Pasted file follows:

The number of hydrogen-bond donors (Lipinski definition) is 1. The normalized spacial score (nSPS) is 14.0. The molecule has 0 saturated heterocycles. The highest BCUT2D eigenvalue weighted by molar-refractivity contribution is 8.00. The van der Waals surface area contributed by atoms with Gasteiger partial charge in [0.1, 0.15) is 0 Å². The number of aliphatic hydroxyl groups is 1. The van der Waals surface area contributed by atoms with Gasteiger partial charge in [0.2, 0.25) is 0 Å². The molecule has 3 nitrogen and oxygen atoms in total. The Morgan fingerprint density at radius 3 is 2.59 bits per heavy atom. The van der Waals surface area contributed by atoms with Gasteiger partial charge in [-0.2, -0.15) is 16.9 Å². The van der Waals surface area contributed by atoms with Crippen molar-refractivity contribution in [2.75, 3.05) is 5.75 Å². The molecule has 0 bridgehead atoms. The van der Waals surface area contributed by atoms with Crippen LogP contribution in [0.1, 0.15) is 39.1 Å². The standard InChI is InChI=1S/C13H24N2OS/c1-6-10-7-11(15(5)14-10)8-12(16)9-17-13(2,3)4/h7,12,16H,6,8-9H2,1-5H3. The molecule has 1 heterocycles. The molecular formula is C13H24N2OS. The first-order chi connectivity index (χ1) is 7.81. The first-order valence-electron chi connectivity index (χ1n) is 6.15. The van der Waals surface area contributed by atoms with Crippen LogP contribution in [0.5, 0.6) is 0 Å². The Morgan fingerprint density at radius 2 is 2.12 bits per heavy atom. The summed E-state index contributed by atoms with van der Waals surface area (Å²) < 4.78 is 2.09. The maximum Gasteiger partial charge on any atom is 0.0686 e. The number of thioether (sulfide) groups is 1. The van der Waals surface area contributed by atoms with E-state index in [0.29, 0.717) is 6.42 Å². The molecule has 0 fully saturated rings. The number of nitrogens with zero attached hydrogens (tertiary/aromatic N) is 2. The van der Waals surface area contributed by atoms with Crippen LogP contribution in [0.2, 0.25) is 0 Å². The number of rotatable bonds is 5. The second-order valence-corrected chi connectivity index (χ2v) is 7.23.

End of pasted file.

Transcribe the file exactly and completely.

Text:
The number of hydrogen-bond donors (Lipinski definition) is 1. The normalized spacial score (nSPS) is 14.0. The molecule has 0 saturated heterocycles. The highest BCUT2D eigenvalue weighted by molar-refractivity contribution is 8.00. The van der Waals surface area contributed by atoms with Gasteiger partial charge in [0.1, 0.15) is 0 Å². The number of aliphatic hydroxyl groups is 1. The van der Waals surface area contributed by atoms with Gasteiger partial charge in [0.2, 0.25) is 0 Å². The molecule has 3 nitrogen and oxygen atoms in total. The Morgan fingerprint density at radius 3 is 2.59 bits per heavy atom. The van der Waals surface area contributed by atoms with Gasteiger partial charge in [-0.2, -0.15) is 16.9 Å². The van der Waals surface area contributed by atoms with Crippen molar-refractivity contribution in [2.75, 3.05) is 5.75 Å². The molecule has 0 bridgehead atoms. The van der Waals surface area contributed by atoms with Crippen LogP contribution in [0.1, 0.15) is 39.1 Å². The standard InChI is InChI=1S/C13H24N2OS/c1-6-10-7-11(15(5)14-10)8-12(16)9-17-13(2,3)4/h7,12,16H,6,8-9H2,1-5H3. The molecule has 1 heterocycles. The molecular formula is C13H24N2OS. The first-order chi connectivity index (χ1) is 7.81. The first-order valence-electron chi connectivity index (χ1n) is 6.15. The van der Waals surface area contributed by atoms with Crippen LogP contribution in [0.5, 0.6) is 0 Å². The Morgan fingerprint density at radius 2 is 2.12 bits per heavy atom. The summed E-state index contributed by atoms with van der Waals surface area (Å²) < 4.78 is 2.09. The maximum Gasteiger partial charge on any atom is 0.0686 e. The number of thioether (sulfide) groups is 1. The van der Waals surface area contributed by atoms with E-state index in [0.29, 0.717) is 6.42 Å². The molecule has 0 fully saturated rings. The number of nitrogens with zero attached hydrogens (tertiary/aromatic N) is 2. The van der Waals surface area contributed by atoms with Crippen LogP contribution in [0.2, 0.25) is 0 Å². The number of rotatable bonds is 5. The second-order valence-corrected chi connectivity index (χ2v) is 7.23.